Advocates have been moving for months to give Illinois a progressive income tax. Instead of the same flat rate for everyone, those who make more would pay more.
Backers of the plan argue most Illinoisans would get a tax cut.
Senator Don Harmon, a Democrat from Oak Park, says this provides the state a new choice, instead of extending the 2011 income tax hike or making deep cuts to services.
"We can continue an unfair, regressive tax at 5 percent, or we can cut government services, the services upon which folks rely by 20 percent across-the-board," Harmon said.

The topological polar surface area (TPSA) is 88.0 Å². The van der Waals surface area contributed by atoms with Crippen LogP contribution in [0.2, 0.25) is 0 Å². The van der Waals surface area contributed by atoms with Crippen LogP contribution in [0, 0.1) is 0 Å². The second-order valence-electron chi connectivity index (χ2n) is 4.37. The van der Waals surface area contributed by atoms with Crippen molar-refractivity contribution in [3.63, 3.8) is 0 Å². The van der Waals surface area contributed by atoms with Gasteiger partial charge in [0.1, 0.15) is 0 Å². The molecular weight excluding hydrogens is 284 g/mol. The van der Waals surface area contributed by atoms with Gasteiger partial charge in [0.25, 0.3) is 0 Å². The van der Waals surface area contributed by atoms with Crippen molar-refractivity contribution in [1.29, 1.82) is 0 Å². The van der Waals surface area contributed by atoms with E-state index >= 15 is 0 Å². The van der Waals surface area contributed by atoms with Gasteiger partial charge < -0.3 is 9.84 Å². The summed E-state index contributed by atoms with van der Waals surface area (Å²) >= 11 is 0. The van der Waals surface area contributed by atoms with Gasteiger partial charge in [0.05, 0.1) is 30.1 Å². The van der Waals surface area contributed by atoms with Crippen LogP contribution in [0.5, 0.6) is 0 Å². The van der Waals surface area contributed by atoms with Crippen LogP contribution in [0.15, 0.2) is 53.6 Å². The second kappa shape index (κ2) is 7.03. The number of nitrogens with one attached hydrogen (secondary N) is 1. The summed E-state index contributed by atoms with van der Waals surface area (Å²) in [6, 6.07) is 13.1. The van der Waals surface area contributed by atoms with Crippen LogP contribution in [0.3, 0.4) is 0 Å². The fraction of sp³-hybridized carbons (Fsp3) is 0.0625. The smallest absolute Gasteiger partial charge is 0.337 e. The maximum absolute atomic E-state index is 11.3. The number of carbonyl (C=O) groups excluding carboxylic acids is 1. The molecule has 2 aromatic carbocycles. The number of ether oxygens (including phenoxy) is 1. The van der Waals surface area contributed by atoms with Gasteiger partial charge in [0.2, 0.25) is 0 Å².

Under the plan, it's estimated the state would take in $23 million less than this year's revenue, something advocate Emily Miller says isn't necessarily a bad thing. Miller is with Voices for Illinois Children, which is among the groups pushing for a progressive tax.
"These are not good times. Families need tax cuts and government needs to be able to operate efficiently," Miller said.
Implementing a progressive tax would require amending the Illinois Constitution. If approved by the House and Senate, voters would have the final say in November.